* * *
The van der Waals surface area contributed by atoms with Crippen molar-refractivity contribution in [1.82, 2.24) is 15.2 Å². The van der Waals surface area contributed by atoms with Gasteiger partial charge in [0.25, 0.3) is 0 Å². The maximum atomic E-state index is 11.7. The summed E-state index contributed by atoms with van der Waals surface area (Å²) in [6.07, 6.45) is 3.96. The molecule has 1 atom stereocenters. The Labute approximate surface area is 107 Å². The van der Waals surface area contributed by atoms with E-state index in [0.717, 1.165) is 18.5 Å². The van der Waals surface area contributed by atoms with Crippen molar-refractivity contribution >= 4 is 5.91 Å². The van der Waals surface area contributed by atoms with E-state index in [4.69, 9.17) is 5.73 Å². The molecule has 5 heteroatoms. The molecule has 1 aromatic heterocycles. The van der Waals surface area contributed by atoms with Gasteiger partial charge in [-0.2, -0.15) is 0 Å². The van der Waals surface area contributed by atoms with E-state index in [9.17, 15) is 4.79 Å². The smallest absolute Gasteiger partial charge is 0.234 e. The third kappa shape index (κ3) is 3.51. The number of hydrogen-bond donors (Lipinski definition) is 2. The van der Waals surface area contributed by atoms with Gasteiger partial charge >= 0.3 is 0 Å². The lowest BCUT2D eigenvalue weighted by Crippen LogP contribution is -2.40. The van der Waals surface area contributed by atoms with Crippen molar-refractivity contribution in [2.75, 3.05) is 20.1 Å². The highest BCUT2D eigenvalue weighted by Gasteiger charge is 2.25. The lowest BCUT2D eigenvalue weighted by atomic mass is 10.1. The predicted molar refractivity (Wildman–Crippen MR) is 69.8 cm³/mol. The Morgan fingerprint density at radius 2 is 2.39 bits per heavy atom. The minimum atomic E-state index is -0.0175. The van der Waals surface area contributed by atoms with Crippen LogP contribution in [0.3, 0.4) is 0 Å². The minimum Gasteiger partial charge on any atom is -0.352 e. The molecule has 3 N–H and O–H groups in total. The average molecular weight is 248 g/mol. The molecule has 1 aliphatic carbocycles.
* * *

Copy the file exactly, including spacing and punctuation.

The van der Waals surface area contributed by atoms with Crippen molar-refractivity contribution in [1.82, 2.24) is 15.2 Å². The van der Waals surface area contributed by atoms with Gasteiger partial charge in [0.25, 0.3) is 0 Å². The maximum atomic E-state index is 11.7. The summed E-state index contributed by atoms with van der Waals surface area (Å²) in [6.07, 6.45) is 3.96. The molecule has 1 atom stereocenters. The Labute approximate surface area is 107 Å². The van der Waals surface area contributed by atoms with E-state index in [0.717, 1.165) is 18.5 Å². The van der Waals surface area contributed by atoms with Crippen molar-refractivity contribution >= 4 is 5.91 Å². The van der Waals surface area contributed by atoms with E-state index in [4.69, 9.17) is 5.73 Å². The molecule has 5 heteroatoms. The molecule has 1 aromatic heterocycles. The van der Waals surface area contributed by atoms with Gasteiger partial charge in [-0.2, -0.15) is 0 Å². The van der Waals surface area contributed by atoms with E-state index in [9.17, 15) is 4.79 Å². The smallest absolute Gasteiger partial charge is 0.234 e. The third kappa shape index (κ3) is 3.51. The number of hydrogen-bond donors (Lipinski definition) is 2. The van der Waals surface area contributed by atoms with Gasteiger partial charge >= 0.3 is 0 Å². The lowest BCUT2D eigenvalue weighted by Crippen LogP contribution is -2.40. The van der Waals surface area contributed by atoms with Crippen molar-refractivity contribution in [2.75, 3.05) is 20.1 Å². The highest BCUT2D eigenvalue weighted by Gasteiger charge is 2.25. The lowest BCUT2D eigenvalue weighted by atomic mass is 10.1. The predicted molar refractivity (Wildman–Crippen MR) is 69.8 cm³/mol. The Morgan fingerprint density at radius 2 is 2.39 bits per heavy atom. The minimum atomic E-state index is -0.0175. The van der Waals surface area contributed by atoms with Crippen LogP contribution in [0.3, 0.4) is 0 Å². The minimum Gasteiger partial charge on any atom is -0.352 e. The molecule has 3 N–H and O–H groups in total. The average molecular weight is 248 g/mol. The molecule has 1 aliphatic carbocycles.